Sen. Mike Lee Torches Key World Ally On Senate Floor For ‘Unjustly’ Imprisoning Navy Lieutenant 

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Mary Lou Masters Contributor
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  • Republican Sen. Mike Lee of Utah demanded Japan return the imprisoned U.S. soldier to American soil by Feb. 28, or Lee would address security relations with Japan on the Senate floor.
  • Japanese Prime Minister Fumio Kishida ignored the senator’s request, so Lee publicly addressed the chamber Wednesday evening.
  • “Ridge Alkonis is not only not back in U.S. custody, he’s not only not on U.S. soil, but he’s still languishing in the Japanese prison,” Lee said.

Republican Sen. Mike Lee of Utah criticized Japan Wednesday evening on the Senate floor for failing to comply with his demands to release an imprisoned U.S. Navy soldier.

Lt. Ridge Alkonis was involved in a fatal car accident in Japan on May 29, 2021 while serving at the Japanese naval base, and is currently serving a three-year sentence, according to The New York Times. Lee gave Fumio Kishida the ultimatum on Feb. 2, threatening that if Alkonis was not given back to the U.S., he would publicly renegotiate Japan’s Status of Forces Agreement (SOFA) on the Senate floor, which he did Wednesday evening. (RELATED: Utah Sen. Mike Lee’s Twitter Account Suspended, Says He Doesn’t Know Why)

“I don’t think they’d [the American people] be okay, knowing we spend billions of dollars to defend a country when our Status of Forces Agreement with that country is so unfavorable to our troops. I don’t think they’d be okay sending 55,000 of their sons and daughters to support an allied country where they won’t have the most basic legal rights,” said Lee. “And yet, they can’t keep their promise to facilitate a routine prisoner transfer. I can’t cannot and will not accept that, not now, not ever.”

Lee is not asking for a limited punishment for Alkonis, but simply that he be transferred back to the U.S. to carry out the rest of his sentence, which is not an unusual request, said Lee. He said it is hard to believe that a U.S. ally has treated an American soldier so “poorly.”

“If I were in trouble, and I knew Sen. Lee was charging to the rescue, I would breathe easy. If anyone can find the right solution to Lt. Alkonis’ regrettable situation, it’s Sen. Lee,” Jared Whitley, Utah political operative, told the Daily Caller News Foundation.

The senator noted that Alkonis did not undergo typical Japanese police protocol, and was instead subjected to 26 days of solitary confinement, and was not taken to a hospital after the crash. He said Congress must act to ensure this treatment doesn’t happen to another member of the military, and that the SOFA with Japan must be changed.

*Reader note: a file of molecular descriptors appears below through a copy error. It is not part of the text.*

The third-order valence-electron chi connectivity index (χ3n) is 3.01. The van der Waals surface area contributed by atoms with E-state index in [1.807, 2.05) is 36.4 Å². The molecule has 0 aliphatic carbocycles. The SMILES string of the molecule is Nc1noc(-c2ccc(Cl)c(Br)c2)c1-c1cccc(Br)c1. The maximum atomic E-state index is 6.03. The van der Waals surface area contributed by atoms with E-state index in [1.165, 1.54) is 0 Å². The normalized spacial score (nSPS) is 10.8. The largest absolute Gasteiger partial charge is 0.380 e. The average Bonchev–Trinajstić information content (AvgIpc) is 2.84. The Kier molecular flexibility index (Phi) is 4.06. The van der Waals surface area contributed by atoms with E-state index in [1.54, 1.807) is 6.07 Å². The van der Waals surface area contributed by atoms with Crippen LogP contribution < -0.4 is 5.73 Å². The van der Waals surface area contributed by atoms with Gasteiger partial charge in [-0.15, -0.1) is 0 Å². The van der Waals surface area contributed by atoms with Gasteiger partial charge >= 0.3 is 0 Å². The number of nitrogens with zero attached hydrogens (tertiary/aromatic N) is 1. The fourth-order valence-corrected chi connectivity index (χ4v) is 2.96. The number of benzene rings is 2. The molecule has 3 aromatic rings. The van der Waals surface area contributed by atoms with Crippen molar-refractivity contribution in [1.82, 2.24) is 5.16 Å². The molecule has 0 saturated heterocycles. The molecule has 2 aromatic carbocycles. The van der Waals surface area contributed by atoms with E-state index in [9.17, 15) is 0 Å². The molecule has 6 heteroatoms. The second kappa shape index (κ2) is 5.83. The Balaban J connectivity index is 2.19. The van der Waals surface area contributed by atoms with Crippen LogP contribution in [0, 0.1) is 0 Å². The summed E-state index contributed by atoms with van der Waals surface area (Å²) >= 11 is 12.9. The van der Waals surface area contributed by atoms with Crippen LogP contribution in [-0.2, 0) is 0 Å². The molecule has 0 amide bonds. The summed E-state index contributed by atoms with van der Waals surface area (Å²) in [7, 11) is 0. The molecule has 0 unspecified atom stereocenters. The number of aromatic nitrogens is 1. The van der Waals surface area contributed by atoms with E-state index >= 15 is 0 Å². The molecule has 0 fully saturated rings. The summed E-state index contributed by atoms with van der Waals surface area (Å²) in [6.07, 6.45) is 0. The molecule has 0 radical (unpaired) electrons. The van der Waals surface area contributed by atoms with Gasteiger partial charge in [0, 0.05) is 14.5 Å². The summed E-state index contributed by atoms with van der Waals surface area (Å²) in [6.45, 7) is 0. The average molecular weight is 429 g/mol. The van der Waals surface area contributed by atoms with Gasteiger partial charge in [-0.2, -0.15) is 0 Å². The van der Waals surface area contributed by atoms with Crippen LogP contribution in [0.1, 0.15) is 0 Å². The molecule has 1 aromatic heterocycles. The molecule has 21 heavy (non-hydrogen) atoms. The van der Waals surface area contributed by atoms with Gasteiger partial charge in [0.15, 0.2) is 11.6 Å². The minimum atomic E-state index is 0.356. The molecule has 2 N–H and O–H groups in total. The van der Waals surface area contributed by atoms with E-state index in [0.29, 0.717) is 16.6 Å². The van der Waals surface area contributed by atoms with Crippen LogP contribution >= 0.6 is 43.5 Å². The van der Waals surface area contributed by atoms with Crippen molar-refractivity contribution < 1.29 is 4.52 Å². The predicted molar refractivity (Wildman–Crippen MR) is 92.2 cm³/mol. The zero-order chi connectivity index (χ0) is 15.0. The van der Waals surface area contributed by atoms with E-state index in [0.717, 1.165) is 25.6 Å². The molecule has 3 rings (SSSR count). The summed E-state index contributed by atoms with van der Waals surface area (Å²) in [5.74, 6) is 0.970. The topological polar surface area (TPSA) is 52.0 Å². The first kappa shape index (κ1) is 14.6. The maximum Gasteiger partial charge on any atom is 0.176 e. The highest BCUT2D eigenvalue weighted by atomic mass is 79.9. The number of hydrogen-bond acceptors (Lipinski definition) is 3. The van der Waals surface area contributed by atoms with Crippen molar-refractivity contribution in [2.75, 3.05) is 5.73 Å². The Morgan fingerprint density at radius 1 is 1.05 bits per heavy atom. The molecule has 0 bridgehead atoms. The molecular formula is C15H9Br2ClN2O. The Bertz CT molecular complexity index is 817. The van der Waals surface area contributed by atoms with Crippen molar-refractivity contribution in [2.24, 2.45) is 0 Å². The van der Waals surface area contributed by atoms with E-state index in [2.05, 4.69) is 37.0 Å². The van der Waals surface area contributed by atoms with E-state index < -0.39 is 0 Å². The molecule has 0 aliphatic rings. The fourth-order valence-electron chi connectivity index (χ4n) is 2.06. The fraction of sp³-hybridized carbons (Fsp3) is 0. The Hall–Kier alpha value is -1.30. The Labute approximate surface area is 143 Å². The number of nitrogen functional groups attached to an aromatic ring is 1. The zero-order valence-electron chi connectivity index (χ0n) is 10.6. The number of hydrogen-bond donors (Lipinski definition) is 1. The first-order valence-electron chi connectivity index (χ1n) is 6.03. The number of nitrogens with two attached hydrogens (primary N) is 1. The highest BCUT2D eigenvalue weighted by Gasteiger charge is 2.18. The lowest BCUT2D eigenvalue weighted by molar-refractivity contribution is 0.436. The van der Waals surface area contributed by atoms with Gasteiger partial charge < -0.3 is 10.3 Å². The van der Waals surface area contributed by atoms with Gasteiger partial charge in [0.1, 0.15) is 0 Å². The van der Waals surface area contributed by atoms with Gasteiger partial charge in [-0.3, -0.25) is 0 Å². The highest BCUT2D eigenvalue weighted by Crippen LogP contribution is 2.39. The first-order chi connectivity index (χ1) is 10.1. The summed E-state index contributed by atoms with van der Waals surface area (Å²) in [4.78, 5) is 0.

“What must be remembered is that the accident, while tragic, was an accident — not an act of malice. At this tenuous time, with the Chinese Tiger threatening freedom and safety on both sides of the Pacific, neither the U.S. nor Japan has the luxury of distrust. Now is the time to close ranks, not pull apart,” said Whitley.

Alkonis was falling asleep at the wheel and ran into three Japanese pedestrians, two of which died, the NYT reported. He was convicted July 13, 2022 of negligent driving because he failed to pull over when “drowsy,” and sentenced to three years in Japanese prison, of which he has served eight months.

Many believe Japan’s sentence is too harsh, as Alkonis gave $1.6 million to the victims’ family, has a wife and three children and no substances were abused in the accident, according to the NYT.

“Is it too much to ask of any country, let alone one on which we spend billions of dollars, billions of dollars a year to defend our Council of Europe transfer is not an extraordinary request. On the contrary, these kinds of requests are routine,” said Lee.

“Ridge Alkonis is not only not back in U.S. custody, he’s not only not on U.S. soil, but he’s still languishing in the Japanese prison,” Lee said. “The Japanese government has unjustly incarcerated Lieutenant Alkonis for too long.”

“The Navy has provided, and will continue to provide, the Alkonis family with all support consistent with U.S. law and regulations,” Commander Katie Cerezo, Naval Forces Japan, told the Daily Caller News Foundation.

Neither the Embassy of Japan nor the senator immediately responded to the DCNF’s request for comment.

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